Fushimi town walk, southern part of Kyoto
Kyoto’ s sweltering summer is really hot and humid. When I visited Kyoto in summer, I always try to escape from the humidity and to spend time near clear and fresh water. Fushimi has various rich groundwater and famous Japanese Sake breweries that uses the water. The best way to reach Fushimi is by rail, using either Keihan Line or Kintetsu Line, and it takes about 20 mins from Kyoto Station.
The town of Fushimi prospered with Fushimi Port and the flow of Katsura River and Uji River supported by the rich groundwater. There are still many of Japan’s leading Sake brewers in Fushimi and traditional Japanese-style houses which have been rebuilt after several domestic battles. Fushimi town is small compared to Kyoto city, so it is easy to walk around on foot. Visiting waterground places to drink the spring water in Fushimi is also popular. Some places were crowded with people drawing water into many plastic bottles. The taste of water was clean and smooth and it was refreshing to take a rest near watering places after walking in the hot and humid air. Gekkeikan is one of the Japanese Sake breweries in Fushimi. Gekkeikan Okura Sake Museum displays sake-brewing equipment and offers tastings of their nice Japanese sake.
I also took the Jikkoku boat tour to see around the Fushimi town while enjoying the cool atmosphere. The boat went through green tunnels and I could see well maintained river sides. Jikkoku boat tour takes about one hour including visiting Misuno Koumon museum. Boarding fee is 1,200 yen (about $12) and reservations are preferred.
The same system of locks as with the Panama canal is used to connect Uji River and Hori River. This was constructed by Hideyoshi Toyotomi for the Fushimi Castle. Misuno Koumon Museum provides a diorama and old maps from the early Edo era representing Fushimi Castle and daimyo, feudal lords and houses.
Because I walked in Fushimi town and took the tour boat, I could understand the importance of this area. Fushimi was still rich and the center of culture. Fushimi is one of the historic places that gained importance in the transition from Edo era to Meiji Era, early modern period to late modern period. Fushimi was a battleground for the Battle of Toba-Fushimi which came at the beginning of the Boshin War. The Boshin War was a battle between the former Edo Bakufu Army and the New Government Army. We usually express the end of Edo Bakufu as a Big Bang, a revolution of Japanese history with nostalgic and romantic feelings. Ryoma Sakamoto is one of the warriors of that time and he is admired as a hero in Japan. The reconstructed Teradaya at Fushimi is where Ryoma Sakamoto was attacked by the former Edo Bakufu. It’s very popular with history buffs. It is not the original building, but I could enjoy the size of the room and scenery from the second floor to see Fushimi town.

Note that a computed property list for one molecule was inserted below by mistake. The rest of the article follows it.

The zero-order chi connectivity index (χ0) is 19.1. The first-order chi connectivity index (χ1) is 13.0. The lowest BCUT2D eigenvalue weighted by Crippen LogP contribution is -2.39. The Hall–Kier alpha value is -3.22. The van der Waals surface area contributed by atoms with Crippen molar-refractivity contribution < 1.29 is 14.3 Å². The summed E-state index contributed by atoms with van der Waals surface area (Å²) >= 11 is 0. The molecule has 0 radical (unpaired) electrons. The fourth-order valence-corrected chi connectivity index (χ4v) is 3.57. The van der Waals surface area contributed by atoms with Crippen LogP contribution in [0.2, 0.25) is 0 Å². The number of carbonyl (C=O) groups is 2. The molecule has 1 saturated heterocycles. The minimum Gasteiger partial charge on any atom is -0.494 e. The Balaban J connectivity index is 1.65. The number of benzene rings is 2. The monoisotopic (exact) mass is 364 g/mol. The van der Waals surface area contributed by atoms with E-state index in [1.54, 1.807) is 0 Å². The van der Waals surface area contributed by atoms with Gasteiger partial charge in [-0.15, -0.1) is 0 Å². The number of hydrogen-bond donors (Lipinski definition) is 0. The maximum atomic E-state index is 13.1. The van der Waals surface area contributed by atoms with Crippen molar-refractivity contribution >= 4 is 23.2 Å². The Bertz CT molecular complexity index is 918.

While visiting Fushimi, it’s worth visiting the Uji area. It took 30 mins from the Fushimi area by public transportation. There were many attractive places in Uji. My recommendation is the Byodoin Temple constructed in 1052 by Fujiwara, the richest Heian era’s noble. I have been there more than ten times with my friends and my family or by myself, but it’s still impressive to visit.
The way to visit the Byodoin Temple is full of entertainment. I started from the Uji Station and walked on the Uji Bridge watching surrounded mountains and the Uji River. Then, I entered Omotesando Street leading to the Byodoin Temple to see shops and cafes. There are many Maccha stores but you will never get fed up with them. Finally, approaching the Byodoin Temple was the climax to arriving at the old temple. When entering the site, you can see a big pond behind the main building. There were no big buildings around the Byodoin Temple to disturb the view, so the sky was expanding with blue and green colors. The shape of the building is unique like that of a bird and the corridor to the entrance of the main building seems a stage to cause an uplifting feeling. Walking along the corridor and entering the main building to meet with Amida Nyorai, It made us feel very calm and relaxed. The height of people at that time was shorter than current people, so they must have been astonished to see the huge Amida Nyorai. There are small statues located around the wall. The place tries to give a strong impression to the audience.
I spent over 2 hours at the Byodoin Temple taking photos from different angles and looking at beautiful arts and renovated old statues at the Byodoin Museum. The museum was also very calm and a good place to observe beautiful statues. The time of day was also critical to take photos at the Byodoin Temple. Sunlight created various shades and the color changed according to different angles. The size of the Byodoin Temple was not huge, so one hour would be enough to see the building and the museum. If you see around Uji area, a one-day trip is recommended.